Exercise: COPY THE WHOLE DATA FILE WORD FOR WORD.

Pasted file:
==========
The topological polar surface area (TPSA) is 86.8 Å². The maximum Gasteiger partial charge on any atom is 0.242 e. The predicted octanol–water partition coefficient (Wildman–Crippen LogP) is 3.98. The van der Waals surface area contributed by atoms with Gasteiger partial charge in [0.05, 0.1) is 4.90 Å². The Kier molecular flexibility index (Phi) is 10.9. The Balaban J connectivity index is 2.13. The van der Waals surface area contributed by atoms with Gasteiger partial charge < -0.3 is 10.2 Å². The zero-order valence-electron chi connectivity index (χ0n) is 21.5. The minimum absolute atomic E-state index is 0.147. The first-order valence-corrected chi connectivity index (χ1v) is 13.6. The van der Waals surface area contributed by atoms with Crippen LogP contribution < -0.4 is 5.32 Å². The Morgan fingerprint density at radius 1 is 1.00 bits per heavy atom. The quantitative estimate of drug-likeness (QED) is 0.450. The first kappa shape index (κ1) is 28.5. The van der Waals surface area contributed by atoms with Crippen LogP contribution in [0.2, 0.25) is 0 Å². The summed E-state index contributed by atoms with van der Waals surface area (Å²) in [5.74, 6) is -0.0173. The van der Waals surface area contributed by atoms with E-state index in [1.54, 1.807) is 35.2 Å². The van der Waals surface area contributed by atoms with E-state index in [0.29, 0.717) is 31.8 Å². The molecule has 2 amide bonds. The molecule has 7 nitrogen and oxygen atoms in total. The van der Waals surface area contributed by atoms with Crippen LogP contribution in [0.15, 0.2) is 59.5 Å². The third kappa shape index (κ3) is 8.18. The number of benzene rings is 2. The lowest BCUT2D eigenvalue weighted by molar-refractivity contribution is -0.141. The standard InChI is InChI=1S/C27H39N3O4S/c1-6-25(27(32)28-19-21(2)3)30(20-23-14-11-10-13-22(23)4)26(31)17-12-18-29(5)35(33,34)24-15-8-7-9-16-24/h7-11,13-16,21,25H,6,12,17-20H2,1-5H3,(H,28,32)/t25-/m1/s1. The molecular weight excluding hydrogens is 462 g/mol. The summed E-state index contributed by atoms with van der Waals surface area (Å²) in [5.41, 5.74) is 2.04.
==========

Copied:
The topological polar surface area (TPSA) is 86.8 Å². The maximum Gasteiger partial charge on any atom is 0.242 e. The predicted octanol–water partition coefficient (Wildman–Crippen LogP) is 3.98. The van der Waals surface area contributed by atoms with Gasteiger partial charge in [0.05, 0.1) is 4.90 Å². The Kier molecular flexibility index (Phi) is 10.9. The Balaban J connectivity index is 2.13. The van der Waals surface area contributed by atoms with Gasteiger partial charge < -0.3 is 10.2 Å². The zero-order valence-electron chi connectivity index (χ0n) is 21.5. The minimum absolute atomic E-state index is 0.147. The first-order valence-corrected chi connectivity index (χ1v) is 13.6. The van der Waals surface area contributed by atoms with Crippen LogP contribution < -0.4 is 5.32 Å². The Morgan fingerprint density at radius 1 is 1.00 bits per heavy atom. The quantitative estimate of drug-likeness (QED) is 0.450. The first kappa shape index (κ1) is 28.5. The van der Waals surface area contributed by atoms with Crippen LogP contribution in [0.2, 0.25) is 0 Å². The summed E-state index contributed by atoms with van der Waals surface area (Å²) in [5.74, 6) is -0.0173. The van der Waals surface area contributed by atoms with E-state index in [1.54, 1.807) is 35.2 Å². The van der Waals surface area contributed by atoms with E-state index in [0.29, 0.717) is 31.8 Å². The molecule has 2 amide bonds. The molecule has 7 nitrogen and oxygen atoms in total. The van der Waals surface area contributed by atoms with Crippen LogP contribution in [0.15, 0.2) is 59.5 Å². The third kappa shape index (κ3) is 8.18. The number of benzene rings is 2. The lowest BCUT2D eigenvalue weighted by molar-refractivity contribution is -0.141. The standard InChI is InChI=1S/C27H39N3O4S/c1-6-25(27(32)28-19-21(2)3)30(20-23-14-11-10-13-22(23)4)26(31)17-12-18-29(5)35(33,34)24-15-8-7-9-16-24/h7-11,13-16,21,25H,6,12,17-20H2,1-5H3,(H,28,32)/t25-/m1/s1. The molecular weight excluding hydrogens is 462 g/mol. The summed E-state index contributed by atoms with van der Waals surface area (Å²) in [5.41, 5.74) is 2.04.